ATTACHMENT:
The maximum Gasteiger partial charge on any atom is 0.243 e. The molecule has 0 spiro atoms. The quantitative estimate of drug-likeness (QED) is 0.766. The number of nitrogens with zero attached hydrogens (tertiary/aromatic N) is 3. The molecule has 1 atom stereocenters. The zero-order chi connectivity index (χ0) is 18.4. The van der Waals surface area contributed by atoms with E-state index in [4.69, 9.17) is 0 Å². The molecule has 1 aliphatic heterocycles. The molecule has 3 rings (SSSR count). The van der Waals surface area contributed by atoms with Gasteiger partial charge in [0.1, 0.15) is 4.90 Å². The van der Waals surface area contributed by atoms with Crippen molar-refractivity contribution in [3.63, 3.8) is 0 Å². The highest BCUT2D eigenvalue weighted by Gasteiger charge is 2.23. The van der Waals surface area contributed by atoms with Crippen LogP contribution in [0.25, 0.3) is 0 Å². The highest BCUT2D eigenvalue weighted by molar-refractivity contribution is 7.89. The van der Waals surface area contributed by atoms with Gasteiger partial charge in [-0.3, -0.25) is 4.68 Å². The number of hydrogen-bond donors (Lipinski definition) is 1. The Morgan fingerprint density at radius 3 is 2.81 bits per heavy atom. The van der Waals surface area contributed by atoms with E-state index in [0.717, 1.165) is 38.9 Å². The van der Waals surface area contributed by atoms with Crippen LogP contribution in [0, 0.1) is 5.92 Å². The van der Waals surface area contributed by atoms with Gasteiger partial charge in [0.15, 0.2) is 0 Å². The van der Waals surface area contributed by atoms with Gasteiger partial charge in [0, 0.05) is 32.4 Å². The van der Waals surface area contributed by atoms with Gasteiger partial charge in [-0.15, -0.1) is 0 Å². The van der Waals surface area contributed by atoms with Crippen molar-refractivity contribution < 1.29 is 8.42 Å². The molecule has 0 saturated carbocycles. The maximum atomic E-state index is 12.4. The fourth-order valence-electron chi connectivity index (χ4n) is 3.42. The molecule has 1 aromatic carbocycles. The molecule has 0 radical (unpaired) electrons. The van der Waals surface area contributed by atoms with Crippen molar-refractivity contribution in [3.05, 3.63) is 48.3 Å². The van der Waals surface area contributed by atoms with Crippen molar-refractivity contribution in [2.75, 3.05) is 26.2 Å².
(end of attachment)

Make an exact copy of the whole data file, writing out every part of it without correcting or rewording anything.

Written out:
The maximum Gasteiger partial charge on any atom is 0.243 e. The molecule has 0 spiro atoms. The quantitative estimate of drug-likeness (QED) is 0.766. The number of nitrogens with zero attached hydrogens (tertiary/aromatic N) is 3. The molecule has 1 atom stereocenters. The zero-order chi connectivity index (χ0) is 18.4. The van der Waals surface area contributed by atoms with E-state index in [4.69, 9.17) is 0 Å². The molecule has 1 aliphatic heterocycles. The molecule has 3 rings (SSSR count). The van der Waals surface area contributed by atoms with Gasteiger partial charge in [0.1, 0.15) is 4.90 Å². The van der Waals surface area contributed by atoms with Crippen molar-refractivity contribution in [3.63, 3.8) is 0 Å². The highest BCUT2D eigenvalue weighted by Gasteiger charge is 2.23. The van der Waals surface area contributed by atoms with Crippen LogP contribution in [0.25, 0.3) is 0 Å². The highest BCUT2D eigenvalue weighted by molar-refractivity contribution is 7.89. The van der Waals surface area contributed by atoms with Gasteiger partial charge in [-0.3, -0.25) is 4.68 Å². The number of hydrogen-bond donors (Lipinski definition) is 1. The Morgan fingerprint density at radius 3 is 2.81 bits per heavy atom. The van der Waals surface area contributed by atoms with E-state index in [0.717, 1.165) is 38.9 Å². The van der Waals surface area contributed by atoms with Crippen LogP contribution in [0, 0.1) is 5.92 Å². The van der Waals surface area contributed by atoms with Gasteiger partial charge in [0.15, 0.2) is 0 Å². The van der Waals surface area contributed by atoms with Gasteiger partial charge in [0, 0.05) is 32.4 Å². The van der Waals surface area contributed by atoms with Gasteiger partial charge in [-0.15, -0.1) is 0 Å². The van der Waals surface area contributed by atoms with Crippen molar-refractivity contribution < 1.29 is 8.42 Å². The molecule has 0 saturated carbocycles. The maximum atomic E-state index is 12.4. The fourth-order valence-electron chi connectivity index (χ4n) is 3.42. The molecule has 1 aromatic carbocycles. The molecule has 0 radical (unpaired) electrons. The van der Waals surface area contributed by atoms with Crippen molar-refractivity contribution in [3.05, 3.63) is 48.3 Å². The van der Waals surface area contributed by atoms with Crippen molar-refractivity contribution in [2.75, 3.05) is 26.2 Å².